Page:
The current status of the project is unknown. However, it appears to be on-going.

A Kondor radar imaging reconnaissance satellite, developed by NPO Mashinostroyenia, was reportedly first launched from Baikonur Cosmodrome on 27 July 2013, probably for the Russian military.

A second launch of a Kondor radar imaging satellite, developed by NPO Mashinostroyenia, was reportedly being planned for an "undisclosed foreign customer" in 2013.

We cannot be sure, but it would seem on balance that, after eight years, and after spending more than R1 billion, the Kondor E satellite, developed by NPO Mashinostroyenia, has not yet been launched for Defence Intelligence.

It is time, after more than eight years and R 1 billion, for government to provide some straight answers about "Project Flute".

We need to know:

Whether there is an on-going Defence Intelligence project to develop a radar imaging reconnaissance satellite;

How the Defence Intelligence project to develop a radar imaging reconnaissance satellite was bungled; and

Who, following the investigation by the report by the Auditor-General, will be held accountable for the bungle.

In the end, we need to know how it is that Defence Intelligence entered into a contract, to finance a Russian company, to develop a radar imaging reconnaissance satellite, at the cost of more than R1 billion, over which they would have no control, and which has probably never been launched.

I will therefore:

Request Minister of Defence and Military Veterans Nosiviwe Mapisa-Nqakula to make a statement about the apparently bungled R1 billion development of a Kondor-E radar imaging reconnaissance satellite by the Defence Intelligence in Parliament;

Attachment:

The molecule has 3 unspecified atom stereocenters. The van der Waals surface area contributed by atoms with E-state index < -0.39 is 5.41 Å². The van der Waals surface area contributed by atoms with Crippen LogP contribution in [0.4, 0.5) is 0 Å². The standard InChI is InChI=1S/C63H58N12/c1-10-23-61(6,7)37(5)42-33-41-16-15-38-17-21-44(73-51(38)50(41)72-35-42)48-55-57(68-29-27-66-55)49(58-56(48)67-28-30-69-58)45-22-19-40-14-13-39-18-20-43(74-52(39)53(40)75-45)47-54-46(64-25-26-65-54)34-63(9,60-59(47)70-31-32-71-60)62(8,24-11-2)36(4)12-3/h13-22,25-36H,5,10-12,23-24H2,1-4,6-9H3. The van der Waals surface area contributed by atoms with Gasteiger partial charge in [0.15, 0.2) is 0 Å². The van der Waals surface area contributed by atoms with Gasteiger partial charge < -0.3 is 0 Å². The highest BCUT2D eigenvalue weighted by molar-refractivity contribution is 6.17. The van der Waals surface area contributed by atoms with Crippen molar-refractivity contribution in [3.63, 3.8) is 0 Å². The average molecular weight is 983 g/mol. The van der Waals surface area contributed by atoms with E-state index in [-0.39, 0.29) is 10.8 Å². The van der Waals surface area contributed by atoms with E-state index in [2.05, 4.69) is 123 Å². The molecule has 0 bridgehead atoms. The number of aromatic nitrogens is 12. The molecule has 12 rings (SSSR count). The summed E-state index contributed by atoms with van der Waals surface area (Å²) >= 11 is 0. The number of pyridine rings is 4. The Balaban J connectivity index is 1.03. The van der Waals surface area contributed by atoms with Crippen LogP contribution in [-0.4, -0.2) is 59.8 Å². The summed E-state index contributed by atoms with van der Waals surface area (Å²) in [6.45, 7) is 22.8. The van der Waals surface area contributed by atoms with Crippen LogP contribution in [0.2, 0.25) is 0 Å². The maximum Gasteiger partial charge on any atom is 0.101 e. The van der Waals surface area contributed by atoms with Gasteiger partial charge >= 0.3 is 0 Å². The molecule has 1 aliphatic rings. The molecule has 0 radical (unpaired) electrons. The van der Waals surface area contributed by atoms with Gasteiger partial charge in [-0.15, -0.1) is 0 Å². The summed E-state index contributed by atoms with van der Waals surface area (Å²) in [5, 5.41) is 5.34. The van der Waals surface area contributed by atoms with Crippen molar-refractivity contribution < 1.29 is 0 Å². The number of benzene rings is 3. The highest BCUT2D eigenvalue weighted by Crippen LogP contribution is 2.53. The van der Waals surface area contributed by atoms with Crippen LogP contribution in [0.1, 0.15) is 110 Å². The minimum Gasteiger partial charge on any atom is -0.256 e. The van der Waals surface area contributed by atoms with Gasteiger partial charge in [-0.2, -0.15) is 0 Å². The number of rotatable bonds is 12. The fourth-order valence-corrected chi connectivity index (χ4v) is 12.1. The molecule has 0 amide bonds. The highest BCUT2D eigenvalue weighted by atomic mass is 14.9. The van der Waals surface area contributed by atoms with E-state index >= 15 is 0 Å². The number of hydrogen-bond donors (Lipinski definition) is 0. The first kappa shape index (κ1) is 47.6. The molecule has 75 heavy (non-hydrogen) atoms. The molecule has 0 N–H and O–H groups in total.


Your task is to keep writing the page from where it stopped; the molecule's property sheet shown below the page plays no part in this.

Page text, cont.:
Request the Inspector General for Intelligence, Advocate Faith Radebe, to investigate; and

Submit requests, in terms of the Promotion of Access to Information Act (No. 2 of 2000), for access to the report of the Auditor-General and the special report of the JSCI on "Project Flute".

David Maynier, Shadow Minister of Defence and Military Veterans

Ads by Google

Copyright © 2014 Democratic Alliance. All rights reserved. Distributed by AllAfrica Global Media (allAfrica.com). To contact the copyright holder directly for corrections — or for permission to republish or make other authorized use of this material, click here.

AllAfrica publishes around 2,000 reports a day from more than 130 news organizations and over 200 other institutions and individuals, representing a diversity of positions on every topic. We publish news and views ranging from vigorous opponents of governments to government publications and spokespersons. Publishers named above each report are responsible for their own content, which AllAfrica does not have the legal right to edit or correct.

Articles and commentaries that identify allAfrica.com as the publisher are produced or commissioned by AllAfrica. To address comments or complaints, please Contact us.

InFocus

Missing S Africa Satellite Costs R1.2bn

Satellite (file photo).

Mystery surrounds a deal struck eight years ago between South Africa and a Russian company for a satellite dubbed "Project Flute". Read more »